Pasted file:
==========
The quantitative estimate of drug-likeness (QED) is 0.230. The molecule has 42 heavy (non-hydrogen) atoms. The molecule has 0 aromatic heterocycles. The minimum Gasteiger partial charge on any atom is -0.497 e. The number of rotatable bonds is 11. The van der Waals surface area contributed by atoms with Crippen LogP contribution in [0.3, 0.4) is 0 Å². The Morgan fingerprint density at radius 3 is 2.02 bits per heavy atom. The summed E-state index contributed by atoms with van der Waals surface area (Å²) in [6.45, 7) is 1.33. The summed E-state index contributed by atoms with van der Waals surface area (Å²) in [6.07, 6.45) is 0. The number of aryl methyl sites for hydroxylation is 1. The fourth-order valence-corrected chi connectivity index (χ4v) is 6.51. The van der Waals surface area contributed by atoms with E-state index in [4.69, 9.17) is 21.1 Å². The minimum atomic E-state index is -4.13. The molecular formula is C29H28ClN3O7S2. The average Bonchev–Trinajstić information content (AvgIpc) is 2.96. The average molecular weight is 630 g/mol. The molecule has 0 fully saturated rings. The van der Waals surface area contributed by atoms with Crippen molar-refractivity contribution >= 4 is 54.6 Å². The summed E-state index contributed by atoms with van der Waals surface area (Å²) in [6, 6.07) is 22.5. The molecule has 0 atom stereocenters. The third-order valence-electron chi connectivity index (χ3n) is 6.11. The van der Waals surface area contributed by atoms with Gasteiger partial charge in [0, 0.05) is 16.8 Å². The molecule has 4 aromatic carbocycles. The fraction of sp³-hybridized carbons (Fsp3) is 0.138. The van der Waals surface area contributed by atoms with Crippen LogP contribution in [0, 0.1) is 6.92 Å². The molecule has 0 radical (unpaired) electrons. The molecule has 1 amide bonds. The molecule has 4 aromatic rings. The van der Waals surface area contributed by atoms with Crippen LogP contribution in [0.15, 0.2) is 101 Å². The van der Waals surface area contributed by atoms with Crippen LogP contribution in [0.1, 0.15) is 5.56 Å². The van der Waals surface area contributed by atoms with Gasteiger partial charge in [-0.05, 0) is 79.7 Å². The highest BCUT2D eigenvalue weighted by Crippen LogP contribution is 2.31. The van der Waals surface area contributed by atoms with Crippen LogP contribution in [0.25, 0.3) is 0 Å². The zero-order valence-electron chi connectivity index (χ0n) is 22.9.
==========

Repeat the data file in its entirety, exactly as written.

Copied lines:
The quantitative estimate of drug-likeness (QED) is 0.230. The molecule has 42 heavy (non-hydrogen) atoms. The molecule has 0 aromatic heterocycles. The minimum Gasteiger partial charge on any atom is -0.497 e. The number of rotatable bonds is 11. The van der Waals surface area contributed by atoms with Crippen LogP contribution in [0.3, 0.4) is 0 Å². The Morgan fingerprint density at radius 3 is 2.02 bits per heavy atom. The summed E-state index contributed by atoms with van der Waals surface area (Å²) in [6.45, 7) is 1.33. The summed E-state index contributed by atoms with van der Waals surface area (Å²) in [6.07, 6.45) is 0. The number of aryl methyl sites for hydroxylation is 1. The fourth-order valence-corrected chi connectivity index (χ4v) is 6.51. The van der Waals surface area contributed by atoms with E-state index in [4.69, 9.17) is 21.1 Å². The minimum atomic E-state index is -4.13. The molecular formula is C29H28ClN3O7S2. The average Bonchev–Trinajstić information content (AvgIpc) is 2.96. The average molecular weight is 630 g/mol. The molecule has 0 fully saturated rings. The van der Waals surface area contributed by atoms with Crippen molar-refractivity contribution >= 4 is 54.6 Å². The summed E-state index contributed by atoms with van der Waals surface area (Å²) in [6, 6.07) is 22.5. The molecule has 0 atom stereocenters. The third-order valence-electron chi connectivity index (χ3n) is 6.11. The van der Waals surface area contributed by atoms with Gasteiger partial charge in [0, 0.05) is 16.8 Å². The molecule has 4 aromatic carbocycles. The fraction of sp³-hybridized carbons (Fsp3) is 0.138. The van der Waals surface area contributed by atoms with Crippen LogP contribution in [0, 0.1) is 6.92 Å². The molecule has 0 radical (unpaired) electrons. The molecule has 1 amide bonds. The molecule has 4 aromatic rings. The van der Waals surface area contributed by atoms with Crippen LogP contribution in [0.15, 0.2) is 101 Å². The van der Waals surface area contributed by atoms with Crippen LogP contribution in [0.1, 0.15) is 5.56 Å². The van der Waals surface area contributed by atoms with Gasteiger partial charge in [-0.05, 0) is 79.7 Å². The highest BCUT2D eigenvalue weighted by Crippen LogP contribution is 2.31. The van der Waals surface area contributed by atoms with Crippen LogP contribution in [0.25, 0.3) is 0 Å². The zero-order valence-electron chi connectivity index (χ0n) is 22.9.